Adelard L. Brault is a Virginia state senator who represents Fairfax County. He also is a lawyer who in private practice represents one of the companies seeking the county's lucrative cable television franchise.
As state senator in February he voted for a bill designed to exempt cable television companies in the state from the 4 percent sales tax for the massive capital expenditures for cable lines, signal towers and other transmission equipment.
The measure has been signed into law by Gov. John N. Dalton, a cable industry spokesman said yesterday.
The windfall saving to Fairfax Tele-communications Inc., represented by Brault the lawyer, could be more than a million dollars.
"I would have been well advised not to vote," Brault said yesterday. But he said he doesn't recall the measure and strongely doubts he was aware of its beneficial effects on the cable TV industry when he voted for it.
The sales tax exemption measure, one of 2,000 bills the General Assembly considered during its 60-day session this winter, was lumped together with 33 other bills thought to be non-controversial. The bloc of bills moved through the Senate Feb. 28, 10 days before adjournment under a procedure adopted routinely to clear a backlog of business.
Brault -- and all 39 other members of the Senate -- voted for the bills. In the House of Delegates, there was a light opposition, but the bills passed 83 to 5.
But Brault found little sympathy yesterday from two members of the Fairfax County Board of Supervisors who criticized his vote.
"He was ill advised to do, it," said Supervisor Audrey Moore (D-Annandale).
"The perception isn't good," said Supervisor Martha V. Pennino (D-Centreville), adding that she was "dumbfounded that the legislature would give a tax break to the profitable cable industry. "Everything I read says [cable] is a gold mine," she said.
According to the state attorney general's office, Brault's vote didn't violate Virginia's conflict-of-interest laws, which do not address the issue of a lawyer-legislator voting on a bill that would benefit a client.
But Brault noted that the Senate's own conflict-of-interest rules say that senators "shall" not vote for bills when they have "an immediate, private or personal interest in the results."
"This certainly benefits my client," Brault said of the cable bill.
If a hotly contested issue were involved, such as the Equal Rights Amendment, he said, "there would be no excuse for this kind of slip-up. But this thing is easy to happen."
Virginia's conflict-of-interest laws for legislators are weak and riddled with loopholes compared to many other states, according to a recent study conducted by the Virginian-Pilot newspaper. Most states either have set up independent ethics commissions or legislative committees designated to handle complaints of legislative misconduct, according to the newspaper. Virginia has done neither.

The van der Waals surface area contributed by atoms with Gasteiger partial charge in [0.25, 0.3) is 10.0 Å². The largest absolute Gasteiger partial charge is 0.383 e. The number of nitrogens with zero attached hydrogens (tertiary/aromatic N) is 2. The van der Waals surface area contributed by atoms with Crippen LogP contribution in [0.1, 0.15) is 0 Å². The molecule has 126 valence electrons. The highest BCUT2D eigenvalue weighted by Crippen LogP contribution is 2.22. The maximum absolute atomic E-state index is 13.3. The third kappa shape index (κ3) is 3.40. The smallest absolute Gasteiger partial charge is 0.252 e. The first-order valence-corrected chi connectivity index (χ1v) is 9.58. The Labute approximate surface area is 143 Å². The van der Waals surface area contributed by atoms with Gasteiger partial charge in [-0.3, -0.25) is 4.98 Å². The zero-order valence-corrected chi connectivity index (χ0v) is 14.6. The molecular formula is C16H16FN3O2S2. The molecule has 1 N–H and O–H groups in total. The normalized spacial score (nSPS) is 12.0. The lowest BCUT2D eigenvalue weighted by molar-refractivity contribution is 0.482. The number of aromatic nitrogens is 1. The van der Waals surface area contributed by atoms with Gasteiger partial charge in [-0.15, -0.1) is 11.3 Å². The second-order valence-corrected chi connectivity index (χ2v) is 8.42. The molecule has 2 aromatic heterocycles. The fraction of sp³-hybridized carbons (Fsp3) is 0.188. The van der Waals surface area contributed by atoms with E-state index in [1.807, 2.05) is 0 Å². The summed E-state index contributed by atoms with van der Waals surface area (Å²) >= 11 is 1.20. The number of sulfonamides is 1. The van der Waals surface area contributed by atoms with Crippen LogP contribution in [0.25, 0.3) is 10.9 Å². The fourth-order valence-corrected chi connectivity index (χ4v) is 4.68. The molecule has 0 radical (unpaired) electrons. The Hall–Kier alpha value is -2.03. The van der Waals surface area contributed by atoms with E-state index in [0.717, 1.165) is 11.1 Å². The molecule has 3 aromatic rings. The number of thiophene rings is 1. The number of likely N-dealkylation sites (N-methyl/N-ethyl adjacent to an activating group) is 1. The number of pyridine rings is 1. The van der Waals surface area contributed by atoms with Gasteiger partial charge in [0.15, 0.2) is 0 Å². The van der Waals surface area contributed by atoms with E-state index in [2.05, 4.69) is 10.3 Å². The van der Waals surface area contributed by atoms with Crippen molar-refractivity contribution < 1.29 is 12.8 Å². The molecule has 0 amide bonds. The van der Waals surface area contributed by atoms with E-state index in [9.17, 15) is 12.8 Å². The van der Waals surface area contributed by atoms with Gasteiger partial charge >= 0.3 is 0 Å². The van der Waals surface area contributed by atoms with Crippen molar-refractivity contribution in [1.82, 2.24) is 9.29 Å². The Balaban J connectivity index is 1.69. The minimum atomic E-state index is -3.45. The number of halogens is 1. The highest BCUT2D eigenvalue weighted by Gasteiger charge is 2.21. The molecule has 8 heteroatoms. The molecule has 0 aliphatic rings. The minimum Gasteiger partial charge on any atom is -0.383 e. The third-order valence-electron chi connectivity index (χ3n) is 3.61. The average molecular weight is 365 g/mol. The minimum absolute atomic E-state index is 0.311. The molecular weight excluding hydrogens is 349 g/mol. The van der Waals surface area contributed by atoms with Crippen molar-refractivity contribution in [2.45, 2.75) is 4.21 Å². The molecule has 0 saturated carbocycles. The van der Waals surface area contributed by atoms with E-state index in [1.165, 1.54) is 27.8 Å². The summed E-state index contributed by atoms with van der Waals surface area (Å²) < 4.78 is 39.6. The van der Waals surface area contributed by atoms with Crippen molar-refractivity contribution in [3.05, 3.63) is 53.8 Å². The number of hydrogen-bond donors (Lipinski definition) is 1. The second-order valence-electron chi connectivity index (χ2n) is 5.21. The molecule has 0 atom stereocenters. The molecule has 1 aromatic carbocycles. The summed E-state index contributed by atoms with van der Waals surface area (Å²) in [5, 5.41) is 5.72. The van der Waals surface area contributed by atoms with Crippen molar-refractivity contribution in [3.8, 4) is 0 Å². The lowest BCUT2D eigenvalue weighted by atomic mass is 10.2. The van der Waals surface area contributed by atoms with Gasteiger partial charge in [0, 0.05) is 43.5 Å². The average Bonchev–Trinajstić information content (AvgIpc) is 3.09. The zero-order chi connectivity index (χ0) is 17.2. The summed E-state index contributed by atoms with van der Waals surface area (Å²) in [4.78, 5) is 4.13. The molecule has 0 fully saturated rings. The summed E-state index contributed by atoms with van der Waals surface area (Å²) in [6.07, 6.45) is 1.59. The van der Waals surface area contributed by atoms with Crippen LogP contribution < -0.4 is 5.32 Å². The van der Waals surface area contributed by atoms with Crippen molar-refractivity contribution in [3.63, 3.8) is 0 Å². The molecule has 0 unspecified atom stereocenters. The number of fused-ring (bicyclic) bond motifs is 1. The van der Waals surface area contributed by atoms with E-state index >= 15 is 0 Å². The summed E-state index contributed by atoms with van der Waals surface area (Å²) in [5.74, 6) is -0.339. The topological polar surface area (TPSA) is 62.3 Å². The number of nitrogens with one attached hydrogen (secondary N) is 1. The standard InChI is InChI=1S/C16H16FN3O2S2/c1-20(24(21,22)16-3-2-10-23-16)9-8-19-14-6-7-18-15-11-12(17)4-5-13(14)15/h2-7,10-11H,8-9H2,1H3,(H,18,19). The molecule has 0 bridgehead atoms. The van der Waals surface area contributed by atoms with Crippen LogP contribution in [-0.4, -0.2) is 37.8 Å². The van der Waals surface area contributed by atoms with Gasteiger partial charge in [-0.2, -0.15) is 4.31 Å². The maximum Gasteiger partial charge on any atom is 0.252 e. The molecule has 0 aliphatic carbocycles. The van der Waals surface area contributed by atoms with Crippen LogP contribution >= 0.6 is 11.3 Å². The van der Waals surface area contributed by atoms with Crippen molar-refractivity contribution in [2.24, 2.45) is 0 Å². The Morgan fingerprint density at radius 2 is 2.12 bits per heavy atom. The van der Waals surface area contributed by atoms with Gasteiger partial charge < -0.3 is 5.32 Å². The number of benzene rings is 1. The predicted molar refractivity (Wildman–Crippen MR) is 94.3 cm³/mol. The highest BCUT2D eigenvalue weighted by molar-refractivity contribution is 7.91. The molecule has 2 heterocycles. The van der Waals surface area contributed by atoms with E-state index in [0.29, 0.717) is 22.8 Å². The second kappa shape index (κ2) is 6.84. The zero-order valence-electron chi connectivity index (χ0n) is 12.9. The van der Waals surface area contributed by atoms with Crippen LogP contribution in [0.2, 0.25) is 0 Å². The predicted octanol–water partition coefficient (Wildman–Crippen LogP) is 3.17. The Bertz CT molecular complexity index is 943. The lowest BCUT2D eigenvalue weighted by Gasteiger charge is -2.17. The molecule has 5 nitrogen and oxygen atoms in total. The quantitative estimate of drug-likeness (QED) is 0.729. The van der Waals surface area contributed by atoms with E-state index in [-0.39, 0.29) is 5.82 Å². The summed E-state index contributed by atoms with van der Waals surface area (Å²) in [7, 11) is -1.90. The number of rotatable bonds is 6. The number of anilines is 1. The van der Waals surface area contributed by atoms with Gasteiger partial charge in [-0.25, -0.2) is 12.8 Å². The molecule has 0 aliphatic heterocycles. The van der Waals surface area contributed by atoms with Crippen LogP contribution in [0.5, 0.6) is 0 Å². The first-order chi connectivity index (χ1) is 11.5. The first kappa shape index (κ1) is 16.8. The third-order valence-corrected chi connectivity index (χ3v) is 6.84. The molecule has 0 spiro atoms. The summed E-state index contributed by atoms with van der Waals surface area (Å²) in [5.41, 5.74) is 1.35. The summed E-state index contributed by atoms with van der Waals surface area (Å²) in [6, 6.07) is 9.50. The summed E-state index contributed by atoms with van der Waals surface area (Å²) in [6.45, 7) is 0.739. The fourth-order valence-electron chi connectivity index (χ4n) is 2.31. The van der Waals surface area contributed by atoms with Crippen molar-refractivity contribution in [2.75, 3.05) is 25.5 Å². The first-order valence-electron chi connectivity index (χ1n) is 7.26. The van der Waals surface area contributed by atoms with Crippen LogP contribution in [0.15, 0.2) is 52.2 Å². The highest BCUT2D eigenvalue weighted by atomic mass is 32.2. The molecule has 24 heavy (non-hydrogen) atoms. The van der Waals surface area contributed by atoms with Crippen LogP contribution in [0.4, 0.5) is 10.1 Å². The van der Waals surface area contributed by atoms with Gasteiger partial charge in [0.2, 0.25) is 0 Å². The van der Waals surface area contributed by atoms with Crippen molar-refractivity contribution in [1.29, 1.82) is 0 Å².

"It's a matter of every senator's personal conscience," Brault said. "Nobody checks to seek whether or not" senators follow the Senate's regulations.
In Fairfax, the hotly contested cable issue already has prompted Pennino, Moore and other supervisors to express concern about possible conflicts of interest and possible political pressure in the board of supervisor's decisions on the award of cable franchises.
Brault, the dean of the Fairfax legislative delegation and a former majority leader of the state Senate, is one of at least 13 former or current public officials affiliated with the 19 or so companies that have expressed interest in operating the cable system in growing, affluent Fairfax. Earlier this week, the supervisors approved legislation carving the county into three separate cable television franchise areas that are expected to begin operation by mid-1982.
Industry experts estimate it will cost betwen $30 and $60 million to construct the Fairfax system. If the company Brault represents gets the contract for the entire Fairfax system, the sales tax savings could be over one million dollars.
The exemption for cable equipment is one of many already permitted under the state sales tax law.
Already exempted are manufacturing equipment that produces goods sold in the state, prescription drugs, school lunches, government flags, newspaper vending machine sales and transmission equipment for commercial television and radio stations.
George Douglas, executive secretary of the Virginia Cable Television Association, said the reason the cable industry asked for the sales tax exemption, "besides the obvious, is because the broadcasters had the same exemption for a number of years."
Douglas said his organization estimates that the state will lose about $300,000 in annual sales tax revenue but that once the systems are built in the next few years the revenue loss will "drop off drastically." He noted that cable television increases local public service programming and pays a franchise tax to localities.
Last year the sales tax brought in $534 million in revenue.
The bill's sponsor, Del. Theodore V. Morrison Jr. (D-Newport News), said he proposed the bill after a cable executive from his district told him commercial broadcasting already had a similar exemption. He said a cable industry lobbyist helped him draft the bill.
"It's just a matter of equity," Morrison said of the bill.
Del. Warren G. Stambaugh (D-Arlington) said he is concerned about the growing number of exemptions from the sales tax. "There's very little rhyme or reason for most of the exemptions," Stambaugh said. "They're basically in there because somebody came in and made a good pitch." Stambaugh said he voted for the cable sales tax exemption because there already was one for commercial broadcasting.